Life is weird: One minute I’m dancing in a concert mosh pit, happily crammed between strangers like a sardine in a can, and then bam – pandemic. The gaze tilts, the music stops and I flop around without the tension and connection of live music in a packed house, my favorite place on earth.
But since the lockdown, I’ve been able to find one major replacement: NPR’s Tiny Desk concerts.
Tiny Desk concerts are exactly what they sound like: An artist performs while living behind, well, a rather small desk. The series has been running since 2008, starting with indie acts like Dr. Dog and the Avett Brothers, and in recent years to big names like Taylor Swift and Megan Thee Stallion. The setting is casual, the performance is relaxed – it can be as basic as a performer and an instrument – and the songs are often stripped down to the core.
Quite right, right? Actually, I’m so glad you asked. It’s a huge deal, even if it doesn’t seem like much at first glance. While I appreciate the in-your-face experience of a concert (it’s hard to forget your friend dragging you out of a mosh pit after getting hit in the face), the magic of Tiny Desk is in its simplicity. It’s just music and people in a room, a pairing that’s been sorely missed for the past year and a half.
Many of my favorite Tiny Desk concerts were released towards the start of the pandemic. There’s the gentle serenade of King Princess and the playful laughter of Harry Styles as he jokes with the audience – two videos that fill me with incomparable warmth over and over again.
But the one that has stayed with me the longest is a performance by Alicia Keys. Recorded in February 2020 and published in June, the video begins with Keys telling the audience that she “just wanted to have fun with them.” And she enjoys it. Everything about this performance – from her invitation to the audience to join her as she sings, to her unwavering smile as she plays along with her band – is exactly what music is about: living with those around you.
While playing the introductory chords to her song “Show Me Love,” Keys talks about needing love “more than ever before,” because “that’s really what connects us.” I remember shivering despite the unbearable summer heat and how heartbreaking it was that her call to unity was answered a month before the world shut down.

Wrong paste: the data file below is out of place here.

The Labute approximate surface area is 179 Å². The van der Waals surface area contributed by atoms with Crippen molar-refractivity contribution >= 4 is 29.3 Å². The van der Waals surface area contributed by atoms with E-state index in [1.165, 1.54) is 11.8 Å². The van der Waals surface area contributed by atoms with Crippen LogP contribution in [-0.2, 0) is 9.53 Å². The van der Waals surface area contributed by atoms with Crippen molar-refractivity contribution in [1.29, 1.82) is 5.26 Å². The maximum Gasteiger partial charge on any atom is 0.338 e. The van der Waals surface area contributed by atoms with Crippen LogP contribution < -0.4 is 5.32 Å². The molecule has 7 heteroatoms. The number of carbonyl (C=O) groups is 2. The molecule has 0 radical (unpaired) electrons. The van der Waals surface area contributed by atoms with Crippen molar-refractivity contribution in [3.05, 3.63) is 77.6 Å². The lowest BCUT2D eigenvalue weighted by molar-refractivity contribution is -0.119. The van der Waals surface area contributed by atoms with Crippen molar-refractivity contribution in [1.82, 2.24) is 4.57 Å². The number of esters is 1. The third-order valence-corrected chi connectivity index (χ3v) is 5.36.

I think that’s what I love most about this performance. It was uploaded at a time when the world was in desperate need of love, and Alicia Keys gave me an awful lot to hold onto. It wasn’t just the wisdom and mindfulness she showed on the show, but the way she poured her soul into the music and how she hugged the audience in front of her, praising them for their voices, offering everyone in the room — the audience, her bond – a collective sense of belonging and purpose. The natural chemistry between the individuals in that room made me forget the grind I was stuck with and instead considered the value of human connection I once took for granted. Even through a screen, music can connect.
While I have seen the world return to something akin to the normality of life before the year 2020, the Alicia Keys Tiny Desk concert has remained a constant source of comfort that I often turned to. It was the accompaniment of my happiest and saddest days, but each time it was just what I needed: a gentle reminder that life isn’t eternal, but we’ll always have these humiliating tidbits of humanity. This Tiny Desk concert is my precious digital artifact. It is my memory that music is limitless, and that despite the ever-changing world we live in, it is the universal constant – the only thing that helps us understand our existence.
And if nothing else, Tiny Desk confirmed that “Fallin'” is a damn masterpiece. It’s not moshpit stuff, but I’d still do anything to be a sardine in that crowd.